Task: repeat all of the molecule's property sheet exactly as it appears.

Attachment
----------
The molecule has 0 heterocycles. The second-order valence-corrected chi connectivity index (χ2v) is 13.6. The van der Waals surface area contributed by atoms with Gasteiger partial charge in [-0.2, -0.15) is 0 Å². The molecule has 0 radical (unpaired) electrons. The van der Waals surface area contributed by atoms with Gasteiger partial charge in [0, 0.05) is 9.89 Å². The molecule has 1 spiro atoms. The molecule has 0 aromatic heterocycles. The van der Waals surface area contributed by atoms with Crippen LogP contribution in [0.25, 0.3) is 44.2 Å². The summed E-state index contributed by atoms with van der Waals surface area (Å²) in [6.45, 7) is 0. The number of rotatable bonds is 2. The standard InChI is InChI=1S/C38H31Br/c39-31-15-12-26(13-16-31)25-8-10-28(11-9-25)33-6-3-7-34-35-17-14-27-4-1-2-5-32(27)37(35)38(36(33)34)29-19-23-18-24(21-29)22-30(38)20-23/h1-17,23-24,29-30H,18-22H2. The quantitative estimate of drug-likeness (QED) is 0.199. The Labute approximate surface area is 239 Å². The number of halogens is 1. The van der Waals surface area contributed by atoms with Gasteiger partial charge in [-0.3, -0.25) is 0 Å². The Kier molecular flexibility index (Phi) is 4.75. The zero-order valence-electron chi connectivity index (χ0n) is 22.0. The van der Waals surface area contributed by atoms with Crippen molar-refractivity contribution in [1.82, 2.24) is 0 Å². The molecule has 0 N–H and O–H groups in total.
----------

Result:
The molecule has 0 heterocycles. The second-order valence-corrected chi connectivity index (χ2v) is 13.6. The van der Waals surface area contributed by atoms with Gasteiger partial charge in [-0.2, -0.15) is 0 Å². The molecule has 0 radical (unpaired) electrons. The van der Waals surface area contributed by atoms with Gasteiger partial charge in [0, 0.05) is 9.89 Å². The molecule has 1 spiro atoms. The molecule has 0 aromatic heterocycles. The van der Waals surface area contributed by atoms with Crippen LogP contribution in [0.25, 0.3) is 44.2 Å². The summed E-state index contributed by atoms with van der Waals surface area (Å²) in [6.45, 7) is 0. The number of rotatable bonds is 2. The standard InChI is InChI=1S/C38H31Br/c39-31-15-12-26(13-16-31)25-8-10-28(11-9-25)33-6-3-7-34-35-17-14-27-4-1-2-5-32(27)37(35)38(36(33)34)29-19-23-18-24(21-29)22-30(38)20-23/h1-17,23-24,29-30H,18-22H2. The quantitative estimate of drug-likeness (QED) is 0.199. The Labute approximate surface area is 239 Å². The number of halogens is 1. The van der Waals surface area contributed by atoms with Gasteiger partial charge in [-0.3, -0.25) is 0 Å². The Kier molecular flexibility index (Phi) is 4.75. The zero-order valence-electron chi connectivity index (χ0n) is 22.0. The van der Waals surface area contributed by atoms with Crippen molar-refractivity contribution in [1.82, 2.24) is 0 Å². The molecule has 0 N–H and O–H groups in total.